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Jowie fights ‘woman eater’ tag, wants Justice Wakiaga dismissed

Irungu who is in detention pending the hearing of the murder trial in June next year asked the JSC to institute disciplinary proceedings against Justice Wakiaga/FILE

NAIROBI, Kenya, Nov 16 – Joseph Irungu, alias Jowie, has written to the Judicial Service Commission (JSC) seeking the dismissal of Justice James Wakiaga over what he terms as disparaging remarks the High Court Judge made while denying him bail last month.

Justice Wakiaga had labelled Irungu a “male version of a slay queen” on the basis of which finding he declined to admit him on bail on October 30.

Jowie is facing a murder trial alongside ex-fiancé, TV journalist Jacque Maribe, over the killing of Monica Kimani.

“The picture that emerges from the prosecution’s evidence and the pre-bail report of the first accused (Irungu) is that he is a male version of a slay queen which for lack of better terminology I will call a woman eater,” Justice Wakiaga had said.

“He was living in the house of the second accused (Maribe), driving her car with no known source of income since 2017 when he provided security to some Jubilee Party politicians,” the judge went on to explain.

In a letter dated November 5, Irungu however took issue with Justice Wakiaga’s description of his person saying the comment demeaned the female gender as mere items that can be ‘eaten.’

Irungu who is in detention pending the hearing of the murder trial in June next year asked the JSC to institute disciplinary proceedings against Justice Wakiaga with a view of finding him unfit to serve as a judge.

“By describing me as a woman eater, he abused his position and compounded the female gender to be nothing less than items to be eaten which is quiet foul and degrading coming from a judge,” he wrote.

“A judge in exercise of his/her duties should not by words or conduct show bias or prejudice towards any person on irrelevant grounds,” Irungu stated in the letter addressed to the Chief Judiciary Registrar.

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Irungu and Maribe were charged on October 15 before Justice Jessie Lessit with the murder of Monica Kimani, a businesswoman found dead at her Lamuria Gardens Apartment in Kilimani on September 19.

The two denied the murder charge consequently applying for release on bail on October 24.

While ruling on the two applications, Justice Wakiaga declined Irungu’s plea for bail citing lack of a known residential address other than Maribe’s house which the police had cordoned for further investigations.

“Whereas the first accused (Irungu) has indicated that his siblings are likely to find him an alternative accommodation, there’s no evidence placed before this court to support this proposition,” Justice Wakiaga outlined.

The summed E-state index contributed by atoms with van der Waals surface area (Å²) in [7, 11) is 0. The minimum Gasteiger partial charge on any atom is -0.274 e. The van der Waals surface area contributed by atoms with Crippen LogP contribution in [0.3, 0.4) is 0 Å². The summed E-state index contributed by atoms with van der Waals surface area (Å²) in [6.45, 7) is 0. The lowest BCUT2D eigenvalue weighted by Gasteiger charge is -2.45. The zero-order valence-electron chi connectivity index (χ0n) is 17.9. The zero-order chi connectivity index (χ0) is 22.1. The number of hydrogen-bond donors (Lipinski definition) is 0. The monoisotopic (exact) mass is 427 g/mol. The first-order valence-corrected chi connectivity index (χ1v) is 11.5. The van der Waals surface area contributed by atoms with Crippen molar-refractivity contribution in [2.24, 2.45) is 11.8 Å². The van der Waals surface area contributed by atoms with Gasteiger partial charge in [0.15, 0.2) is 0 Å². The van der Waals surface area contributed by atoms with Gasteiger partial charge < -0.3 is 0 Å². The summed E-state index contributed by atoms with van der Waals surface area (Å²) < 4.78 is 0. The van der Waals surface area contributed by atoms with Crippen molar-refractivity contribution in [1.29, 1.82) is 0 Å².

“The first accused has no known assets in the country say for an intention to set up a private security firm. I therefore find him to be with not fixed aboard, lacking any deep emotional occupation or family ties in the country and is likely to abscond should need arise,” he added.

Justice Wakiaga however released Maribe on a Sh2 million surety bail with an alternative of a Sh1 million cash bail with three sureties of a similar amount after a month-long incarceration.

Maribe, through lawyer Katwa Kigen, had distanced herself from Irungu saying she was not aware of his whereabouts on the night Monica was murdered.

In a 35-point affidavit sworn on October 16, Maribe deponed that she was just Irungu’s lover at the time the crime is said to have been committed wondering why she had been charged with Monica’s murder.

“Without a doubt, the 1st accused (Irungu) was my fiancé. In the circumstances, I definitely communicated with him. It is most unfair to use the communication between me and the 1st accused in the given circumstances of our then existing relationship as a reason to withhold bail,” she argued.

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Maribe told the court she believed the only reason she was standing trial for the murder of Monica was because “I was in a love relationship with a person the prosecution have an interest in.”

She stated that the prosecution had neither witness accounts nor forensic material associating her either directly or indirectly with the murder of Monica, a person she insisted she had no knowledge of.

“I had no motive to kill the deceased. I didn’t participate directly or indirectly in it. No motive is alleged with regard to me,” she stated.

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